This story is just a parallel of the brother's lives in the year after they thwarted the apocalypse.
I swore I wouldn't start another story until I am done with the unfinished ones. However, this story was bouncing around in my head like a little kid, begging to be written so much that it's nearly done, so they're will not be any long waits for chapters. Scout's Honor. Please let me know what you think, even if you're not feeling it. Thanks!
Hopelessly Ever After
Dean would never remember the two days after Sam fell.
He found himself in the bathroom of Lisa's house, staring at the dusky blue walls. The threshold was salted, his pearl-handled revolver in one hand, a bottle of booze in the other.
He'd put the gun to his head so many times that there was a barrel-sized ring of pain on his left temple. But he was shaking so hard, rattling with the fury of grief, that even if he could find the strength to pull the trigger, it would probably miss its mark.
Grief was a numbing, icy cold inside of him, chattering his teeth and rattling his body. It was mounting and doubling and swelling. The whiskey didn't numb it, and the gun would break his promise.
So he stared at the walls, a twilight blue with white trim.
The doorknob rattled mightily. Dean stared at it blankly, not caring what was on the other side. The screws popped out, one by one, and even his dulled instincts had him training his gun in that direction.
The doorknob fell to the wooden floor with a bruising thud. Sunlight sliced into the room. Lisa barely flinched at the gun.
He couldn't speak or think. The world didn't make sense without Sammy. Up was down. Beautiful was ugly. Sin was sainthood. He guzzled the bottle as Lisa said words to him, hearing nothing but the roar in his ears, Beelzebub's sinister laugh in his ears. He was disarmed without a struggle.
"It's been days, Dean. Where's Sam? Did he…is he…dead?"
"I wish," Dean rasped, voiceless. "I wish he was dead."
Lisa's eyes were big and brown, and her face was open with compassion and fear. "What could be worse than dying?"
Something paternal clicked inside of him and he twitched violently, still huddled in the bathtub. "Where's Ben? D-don't let him c-come in. I need…"
Lisa cradled his face in her hands. They were warm and soft. Contact should have hurt, but it helped, like a balm over his ragged soul. "Ben's not here. I sent him to a friend's house. It's just you and me."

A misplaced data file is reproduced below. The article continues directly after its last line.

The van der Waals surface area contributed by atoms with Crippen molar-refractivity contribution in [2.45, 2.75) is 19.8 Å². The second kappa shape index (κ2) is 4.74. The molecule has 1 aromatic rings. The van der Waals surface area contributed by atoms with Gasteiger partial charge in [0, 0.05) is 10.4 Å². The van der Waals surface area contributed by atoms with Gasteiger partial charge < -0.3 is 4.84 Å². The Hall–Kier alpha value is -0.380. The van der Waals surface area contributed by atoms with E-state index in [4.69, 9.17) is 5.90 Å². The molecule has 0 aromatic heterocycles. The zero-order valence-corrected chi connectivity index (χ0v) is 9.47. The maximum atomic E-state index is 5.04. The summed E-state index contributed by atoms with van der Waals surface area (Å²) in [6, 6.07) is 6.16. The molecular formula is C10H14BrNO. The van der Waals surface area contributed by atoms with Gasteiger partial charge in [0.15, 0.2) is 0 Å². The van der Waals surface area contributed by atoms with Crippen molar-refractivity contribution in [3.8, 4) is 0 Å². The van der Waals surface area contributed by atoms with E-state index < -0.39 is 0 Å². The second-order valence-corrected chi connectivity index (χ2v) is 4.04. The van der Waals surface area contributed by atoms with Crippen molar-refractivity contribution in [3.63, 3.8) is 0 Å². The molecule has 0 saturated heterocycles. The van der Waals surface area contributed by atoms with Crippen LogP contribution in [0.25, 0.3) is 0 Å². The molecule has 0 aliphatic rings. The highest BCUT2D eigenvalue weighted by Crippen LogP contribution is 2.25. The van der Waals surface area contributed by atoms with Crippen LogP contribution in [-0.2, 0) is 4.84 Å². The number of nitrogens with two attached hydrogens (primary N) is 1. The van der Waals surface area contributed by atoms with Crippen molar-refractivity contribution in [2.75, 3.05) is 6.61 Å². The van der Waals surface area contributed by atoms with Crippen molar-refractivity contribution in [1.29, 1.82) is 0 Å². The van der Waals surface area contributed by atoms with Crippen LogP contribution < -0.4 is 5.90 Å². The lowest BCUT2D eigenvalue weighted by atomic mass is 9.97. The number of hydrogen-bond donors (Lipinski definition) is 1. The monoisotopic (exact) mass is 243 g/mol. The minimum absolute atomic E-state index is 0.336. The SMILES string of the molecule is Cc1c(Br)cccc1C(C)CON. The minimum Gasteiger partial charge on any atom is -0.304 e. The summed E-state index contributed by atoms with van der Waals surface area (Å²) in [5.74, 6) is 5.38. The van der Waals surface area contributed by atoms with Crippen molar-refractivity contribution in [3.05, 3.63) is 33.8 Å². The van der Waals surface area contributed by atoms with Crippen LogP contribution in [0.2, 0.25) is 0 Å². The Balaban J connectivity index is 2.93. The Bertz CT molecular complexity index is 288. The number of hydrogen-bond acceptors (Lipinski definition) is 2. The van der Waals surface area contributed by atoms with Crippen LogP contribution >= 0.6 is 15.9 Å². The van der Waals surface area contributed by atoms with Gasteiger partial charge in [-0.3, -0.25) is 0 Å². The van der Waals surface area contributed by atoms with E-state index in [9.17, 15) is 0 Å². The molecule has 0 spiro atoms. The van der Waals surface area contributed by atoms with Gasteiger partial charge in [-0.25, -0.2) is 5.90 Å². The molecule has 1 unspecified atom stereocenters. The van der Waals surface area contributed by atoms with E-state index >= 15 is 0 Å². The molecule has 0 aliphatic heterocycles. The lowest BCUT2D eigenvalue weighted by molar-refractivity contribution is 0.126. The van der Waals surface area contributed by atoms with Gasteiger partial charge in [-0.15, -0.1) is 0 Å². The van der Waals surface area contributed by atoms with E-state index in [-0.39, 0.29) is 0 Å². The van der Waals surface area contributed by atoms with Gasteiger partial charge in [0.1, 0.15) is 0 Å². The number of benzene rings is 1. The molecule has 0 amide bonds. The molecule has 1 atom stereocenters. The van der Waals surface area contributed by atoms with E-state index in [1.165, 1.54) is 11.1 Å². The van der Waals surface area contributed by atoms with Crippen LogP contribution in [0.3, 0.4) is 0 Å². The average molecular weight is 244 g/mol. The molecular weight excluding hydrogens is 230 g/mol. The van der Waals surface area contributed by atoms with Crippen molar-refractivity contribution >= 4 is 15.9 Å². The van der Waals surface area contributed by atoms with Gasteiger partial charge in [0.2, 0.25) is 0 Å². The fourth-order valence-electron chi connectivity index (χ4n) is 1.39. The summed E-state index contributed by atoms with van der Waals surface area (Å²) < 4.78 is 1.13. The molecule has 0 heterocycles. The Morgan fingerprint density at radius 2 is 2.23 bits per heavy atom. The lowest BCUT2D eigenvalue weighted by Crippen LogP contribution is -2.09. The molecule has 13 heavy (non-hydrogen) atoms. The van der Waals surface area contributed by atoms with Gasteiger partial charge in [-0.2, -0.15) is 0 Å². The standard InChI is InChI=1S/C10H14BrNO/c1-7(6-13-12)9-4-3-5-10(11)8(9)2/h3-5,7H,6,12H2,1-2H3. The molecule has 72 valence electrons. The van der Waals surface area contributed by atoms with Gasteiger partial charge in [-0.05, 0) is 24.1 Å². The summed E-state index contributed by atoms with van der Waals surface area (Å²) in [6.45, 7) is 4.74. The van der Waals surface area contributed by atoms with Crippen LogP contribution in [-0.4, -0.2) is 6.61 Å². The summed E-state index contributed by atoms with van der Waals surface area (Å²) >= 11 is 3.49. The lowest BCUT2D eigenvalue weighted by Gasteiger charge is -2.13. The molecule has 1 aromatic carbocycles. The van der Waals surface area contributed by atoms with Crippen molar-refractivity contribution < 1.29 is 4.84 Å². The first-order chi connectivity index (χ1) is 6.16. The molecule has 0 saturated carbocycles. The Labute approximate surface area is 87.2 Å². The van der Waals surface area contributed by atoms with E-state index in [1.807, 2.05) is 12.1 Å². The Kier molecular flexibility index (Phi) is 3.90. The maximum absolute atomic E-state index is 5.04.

Dean grabbed her wrists, trying to find a foothold.
"Where's Sam, Dean? Should I call someone? I think you're in shock or something…you're freezing."
Dean shook his head, teeth chattering again. "Sam fell. He's gone."
"Oh God, I'm so sorry."
"Everyone else is dead. I don't have anywhere else to go. Sam was…Sam was everything I had."
Lisa pressed her forehead against his. "You can stay here. You know that." She climbed in the tub where he was huddled and pulled him against her. "We'll take it one step at a time."
"What's the first one?"
"Leaving the bathroom."
He gaped at the door like the foreboding, evil thing it was, because just beyond it was the life that he'd have to lead now: one without the hunt, without adventure, and impossibly without Sam.
It was impossible, more so than the justice of Sam being strapped to that rack, being hacked at, carved away.
Broken and gnarled with misery, he sobbed without tears and withdrew a little bit more until the walls of the serenely blue bathroom darkened and warbled as he sank further into despair.
"It's okay," Lisa whispered as she guided his head to her shoulder, "the first step is always the hardest. I'll stay here until you're ready."
Sam would never remember surfacing from hell. He'd just remember the glare of the sunlight artfully muffled by stormclouds. He blinked and breathed air into empty lungs, waiting for the grotesque punchline, Lucifer's great unveiling.
He liked to play with Sam, like a zookeeper taunting a caged bear. He dangled respites from unfathomable torture in front of him, let him be whole, let hope crackle and sparkle like a match to kindling, only to yank the rouse away and start in again with excruciating, soul-scarring pain.
This was the best one yet. Stull Cemetery, complete with wilted grasses beneath his calloused hands, air ripe with water in his lungs, and a weeping willow looming above.